How are countercultural movements possible?
The 1968 movement
Dr. phil., born 1958; Associate Professor of Modern German History and Cultural History at the University of Copenhagen and research assistant at the Research Center for Contemporary History in Hamburg.
Address: Research Center for Contemporary History in Hamburg, shoulder blade 36, 20357 Hamburg.
Email: [email protected]
Publications among others: (Ed. Together with Axel Schildt and Karl Christian Lammers) Dynamic times. The 1960s in the two German companies, Hamburg 2003 (2); The aviator look. Intellectuals, radicalism and aircraft production at Junkers 1914 to 1934, Bonn 2001.
Consumer culture and alternative everyday lifeLong hair, loud music and drugs: young people created their own private counterculture in the 68s. Growing economic prosperity made it possible. Those who were self-conscious traveled to Swinging London or Copenhagen.
In the everyday life of the 68s not only should an alternative life be realized, it was also part of a political concept. Fritz Teufel, member of Commune I, explained: "You have to change society in order to be able to change yourself. You have to change yourself in order to be able to change society." As has been shown in the lives of many actors who valued British pop music and German songwriters, represented radical ideas and smoked hashish, organized political actions and hitchhiked to the Mediterranean in the summer. Music, travel and drug consumption were anchored in everyday life in the counterculture, whose followers identified themselves through a specific habitus. An alternative everyday life could only arise because West German society had changed rapidly since the late 1950s. Economic prosperity drove the erosion of traditional social environments and enabled youth to invest their growing funds in records, consumer electronics, clothing, cosmetics, fashion and music magazines. New ways of life could be tried out because school and university times extended over a growing biographical period. The boost to betterment was accompanied and culturally reshaped by a change in values that began around 1964 and lasted ten years.  The desire for self-realization and participation superimposed traditional norms such as order and subordination; no longer saving up for a hoped-for happiness in adulthood formed the model, but - encouraged by advertising to the best of its ability - enjoyment of life here and now. The counterculture and alternative milieu were a result of this process of change, which was driven and shaped by the actors themselves. The forms and characteristics of everyday culture around 1968 were controversial. It stood in a threefold tension - between a rational enlightenment thinking and an emotionally based "new sensitivity" (Herbert Marcuse), between commercialization by the culture industry and the anti-commercial demands of young people, between the equalization of social differences and the emergence of new mechanisms of distinction.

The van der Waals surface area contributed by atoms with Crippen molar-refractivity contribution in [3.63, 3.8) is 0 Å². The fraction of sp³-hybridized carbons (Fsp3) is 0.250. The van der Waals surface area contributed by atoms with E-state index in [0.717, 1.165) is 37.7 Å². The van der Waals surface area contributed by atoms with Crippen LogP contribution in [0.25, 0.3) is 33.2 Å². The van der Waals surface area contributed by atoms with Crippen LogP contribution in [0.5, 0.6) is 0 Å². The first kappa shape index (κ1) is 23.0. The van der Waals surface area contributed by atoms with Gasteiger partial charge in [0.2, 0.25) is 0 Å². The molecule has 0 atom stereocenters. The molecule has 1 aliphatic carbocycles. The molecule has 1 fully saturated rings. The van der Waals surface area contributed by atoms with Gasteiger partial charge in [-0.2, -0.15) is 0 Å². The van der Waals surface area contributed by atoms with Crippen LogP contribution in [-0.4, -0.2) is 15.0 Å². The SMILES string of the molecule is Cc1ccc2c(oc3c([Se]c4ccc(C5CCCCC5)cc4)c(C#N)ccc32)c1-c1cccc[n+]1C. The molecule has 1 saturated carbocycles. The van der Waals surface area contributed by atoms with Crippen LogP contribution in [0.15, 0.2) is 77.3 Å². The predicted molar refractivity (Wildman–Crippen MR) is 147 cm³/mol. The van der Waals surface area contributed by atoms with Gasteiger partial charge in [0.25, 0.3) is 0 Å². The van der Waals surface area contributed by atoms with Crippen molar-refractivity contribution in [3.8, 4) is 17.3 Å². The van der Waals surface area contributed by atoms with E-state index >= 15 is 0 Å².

Beat and rock music was an important emotional link for those groups that saw themselves under the collective term 'counterculture' as an antagonist to a presumed majority. Some already discovered a revolutionary potential in the not explicitly political beat music of the early 1960s. It could be consumed, but it could also help raise awareness.  In the musically based transnational youth culture that had spread across Europe since the late 1950s, electrically amplified popular music was coded on the left because it represented a particularly democratic form of media articulation and represented cosmopolitanism, individual activity and participation. Because it is not primarily the text, but the sound that establishes its social bond and mobilization function, beat music has been called a 'speechless opposition' at the time. It was the least articulated form of social criticism, but it accompanied the emerging political protests on the symbolic and habitual level.  Since the mid-1960s, electrically amplified music has also become a medium for political messages. In 1967, Frankfurt Provos saw beat music not only as a 'cultural revolution in the show business', but also wished that the Beatles, Bob Dylan and other stars would found an 'international beat party' to fight racism and colonialism.
Places of origin of beat music such as the Cavern Club (Liverpool) or the Star Club (Hamburg) offered an ambience of deviation from social conventions that could also be interpreted as a protest. In the course of the 1960s, localities such as the Club Voltaire (Frankfurt), the Lila Eule (Bremen) and the Club Ça Ira (West Berlin) were added, offering jazz and beat, art, films, readings and political events, as well as oppositional ones Combining culture and politics into a new event concept. In the upswing of the discotheques since 1967, dance temples such as Creamcheese (Düsseldorf), Grünspan (Hamburg) and Sound (West Berlin) emerged, in which psychedelic music, drug consumption and political opposition were diffusely combined.